Spectacular and Spellbinding! Gene Autry and the Twentieth-Century West: The Centennial Exhibition, 1907-2007
May 16, 2007
The Autry National Center showcases the life and times of this iconic figure June 22, 2007-January 13, 2008
"On the whole my life has been favored by friendly winds. I watched, and was a part of, the development of talking pictures, the heyday of radio, the birth and incredible growth of television. I saw country music leap out of the haylofts and honkytonks. I had the best of two eras – mine and the one I re-created on the movie scene."
Los Angeles (April 2007) – Who is the first and only celebrity with all five stars on the Hollywood Walk of Fame? It might surprise you to know that it is Gene Autry.
Why was Autry's visit to Dublin in 1939 likened to "Beatlemania for the 1930s"? How did he harness the power of mass media to impact and influence generations of fans? Find out at the Autry National Center's Gene Autry and the Twentieth Century West: The Centennial Exhibition, 1907-2007, a much-anticipated exhibition about Gene Autry, the legendary entertainer and businessman who parlayed his consummate charm, amazing showmanship, impeccable timing, and sheer genius to achieve so much.
Throughout his long career, Gene Autry played many roles – as a recording, radio, motion picture, television, and live performance star; singing cowboy; media maverick; sports team owner; and museum founder. Over a seventy-year career, he recorded 640 songs, including more than 300 that he wrote or cowrote, and starred in ninety-three movies and ninety-one television productions. Autry was among the top ten box office earners in Hollywood for three consecutive years, 1940 to 1942. In 1940, he was voted the fourth biggest box office attraction, behind only Mickey Rooney, Clark Gable, and Spencer Tracy, and was one of the first performers to sell out Madison Square Garden. From his early days in rodeo and throughout his long career as a performer, Gene was accompanied by his partner and sidekick, Champion, the World's Wonder Horse. Like Gene, Champion received thousands of fan letters every month.
Autry played a part in the major events of the era. He worked with President Roosevelt to express important national messages through entertainment in the 1930s, served in the Army Air Corps during World War II, and made the leap from motion pictures to television in 1950, producing and starring as himself in The Gene Autry Show, along with several other series produced by Autry's own Flying A Pictures. In the 1960s, Autry combined baseball with broadcasting to establish a new standard of professional sports heroes on television. At every critical time throughout the twentieth century, Gene Autry was there – as a patriot, celebrity, visionary, and everyday hero who helped shape and influence culture.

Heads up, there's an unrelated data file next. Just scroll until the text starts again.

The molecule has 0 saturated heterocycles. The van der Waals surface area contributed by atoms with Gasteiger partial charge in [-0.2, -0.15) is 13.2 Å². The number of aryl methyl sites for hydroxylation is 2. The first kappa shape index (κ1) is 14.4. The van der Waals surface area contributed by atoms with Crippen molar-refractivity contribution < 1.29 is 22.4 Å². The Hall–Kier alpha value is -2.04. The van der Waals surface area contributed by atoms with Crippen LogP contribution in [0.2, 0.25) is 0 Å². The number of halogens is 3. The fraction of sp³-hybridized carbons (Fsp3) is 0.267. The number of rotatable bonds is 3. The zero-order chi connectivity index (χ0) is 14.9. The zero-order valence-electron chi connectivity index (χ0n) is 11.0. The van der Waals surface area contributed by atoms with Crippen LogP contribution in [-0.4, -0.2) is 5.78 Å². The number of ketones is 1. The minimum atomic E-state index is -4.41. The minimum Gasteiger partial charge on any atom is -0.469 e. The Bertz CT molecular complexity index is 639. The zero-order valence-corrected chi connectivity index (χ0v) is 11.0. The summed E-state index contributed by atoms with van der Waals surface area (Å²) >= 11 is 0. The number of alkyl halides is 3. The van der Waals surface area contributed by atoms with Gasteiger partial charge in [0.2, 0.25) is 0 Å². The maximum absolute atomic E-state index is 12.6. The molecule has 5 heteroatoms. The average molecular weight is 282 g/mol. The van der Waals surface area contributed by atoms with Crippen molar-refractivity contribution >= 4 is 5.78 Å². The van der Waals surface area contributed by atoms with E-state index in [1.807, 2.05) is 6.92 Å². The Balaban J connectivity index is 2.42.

Come be surprised as you tour the stunning, five-gallery exhibition and experience firsthand Gene Autry's rise to superstardom as a performer and businessman in the arts, entertainment, and information industries. Framing the entry into the first gallery are a brilliantly lit marquee and art deco columns. A restored 1930s movie theater ticket booth draws visitors into a stylized movie theater environment that features key objects and offers a short film that illuminates Gene's rise to stardom.
Fun, interactive displays and presentations that are positioned throughout the galleries put a spotlight on Gene's amazing virtuosity and achievements. Guests are invited to relax in a re-created 1930s living room while listening to radio broadcasts. They can enter a sound booth to sample early Autry recordings in six different genres of music or view video clips from the cowboy's motion pictures and television shows, including some period promotional trailers made between 1934 and 1958 – in essence, becoming "fans" for a moment in time.
In addition, there are hundreds of artifacts and images that frame Gene's story – such as the life-size replica of Gene and Champion, the World's Wonder Horse, and Gene's closet with his brilliant embroidered shirts by Nudie and Rodeo Ben, handsome hand-tooled leather boots from Lucchese of San Antonio, and spotless cowboy hats from Stetson and Resistol featuring the "Gene Autry crush." Other key objects include his first gold record, Autry's famous Martin D-45 guitar, and his retired baseball jersey #26. The gallery sections include The New Deal Cowboy, The Singing Cowboy, The Corporate Cowboy, The Cowboy, and Win One for the Cowboy.
Gene Autry and the Twentieth-Century West: The Centennial Exhibition, 1907-2007 will be in the George Montgomery Gallery at the Autry National Center from June 22, 2007, through January 13, 2008. The exhibition will be accompanied by special programs and events that honor Gene and put a spotlight on his many achievements and contributions to the twentieth-century West. More information and updates can be found at theautry.org.